(Image: John Moore/Getty Images)
During Tuesday's debate between President Barack Obama and GOP presidential candidate Gov. Mitt Romney, their second of three meetings only three weeks before the election, Obama said "We've built enough pipelines to wrap around the Earth once."
The discussion at the time in the debate centered on Romney questioning the Obama administration's vetoing of the Keystone Pipeline: "How in the world the president said no to that pipeline, I will never know."
What exactly does the president's comment mean? Does he mean pipeline build during the last four years? Does he mean pipeline ever created? Obama didn't make that clear at the time, but through some digging we found out.
First, it's important to know it's a talking point Obama has made before. In his March 22 remarks on American-Made Energy, Obama said the following (emphasis added):
Now, under my administration, America is producing more oil today than at any time in the last eight years. That's important to know. Over the last three years, I’ve directed my administration to open up millions of acres for gas and oil exploration across 23 different states. We’re opening up more than 75 percent of our potential oil resources offshore. We’ve quadrupled the number of operating rigs to a record high. We’ve added enough new oil and gas pipeline to encircle the Earth and then some.
Politifacts pulled together numbers from the U.S. Department of Transportation Pipeline and Hazardous Materials Safety Administration, after this comment to see how it worked out. It found that from 2008 through 2010, there was an increase of 29,604 miles of oil and gas pipeline. Given that circumference of the Earth at the equator is 24,873.6 miles, Obama's "and then some" rings true.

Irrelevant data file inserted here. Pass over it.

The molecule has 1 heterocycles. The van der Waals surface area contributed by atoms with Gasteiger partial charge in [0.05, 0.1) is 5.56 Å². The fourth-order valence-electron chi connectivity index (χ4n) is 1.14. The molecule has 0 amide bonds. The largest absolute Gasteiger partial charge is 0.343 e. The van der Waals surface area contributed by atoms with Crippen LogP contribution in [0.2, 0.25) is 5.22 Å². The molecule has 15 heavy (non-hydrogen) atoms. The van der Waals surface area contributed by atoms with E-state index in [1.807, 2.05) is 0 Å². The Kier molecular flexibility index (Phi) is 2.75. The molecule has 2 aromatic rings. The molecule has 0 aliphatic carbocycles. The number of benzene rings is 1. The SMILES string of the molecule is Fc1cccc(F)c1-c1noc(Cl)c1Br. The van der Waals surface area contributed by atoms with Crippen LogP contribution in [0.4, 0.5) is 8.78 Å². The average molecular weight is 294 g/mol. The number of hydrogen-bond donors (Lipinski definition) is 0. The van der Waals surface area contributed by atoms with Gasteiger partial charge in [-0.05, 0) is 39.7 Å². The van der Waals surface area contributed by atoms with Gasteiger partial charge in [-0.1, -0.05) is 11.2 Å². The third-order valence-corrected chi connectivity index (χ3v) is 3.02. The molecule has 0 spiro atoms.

Taking it a step further to see if there are other considerations that should factor into this, Politifacts questioned a couple experts. Here's what it found:
Jay Hakes, former director of the Energy Information Administration under President Bill Clinton, said the data are reliable and "as near as I can tell, the assertion is well documented and correct."
Tadeusz Patzek, chair of the Department of Petroleum and Geosystems Engineering at the University of Texas at Austin, pointed out that many miles of those pipelines are "field/project gathering lines of small diameter and small throughput" -- not large transmission lines many of us think of.
He's right. According to the DOT numbers, 21,177 miles of the new pipeline are listed as natural gas distribution lines.
Still, such lines are "a necessary piece" of the whole system. Said Patzek: "Without the small stuff you’re not going to increase the flow rate through the large."
As Obama expressed in March and continued to do so Tuesday night, he does not believe that expanded drilling and transport of fossil fuels at home alone will bring prices down. The president continues to emphasize a focus on renewable energy as a solution to increasing prices and what he believes will be a continued dependence on foreign oil even if drilling were expanded at home.
In the debate, Obama said that while he's "all for pipelines," he's "not for us ignoring the other half of the [equation]." This he said would include wind energy.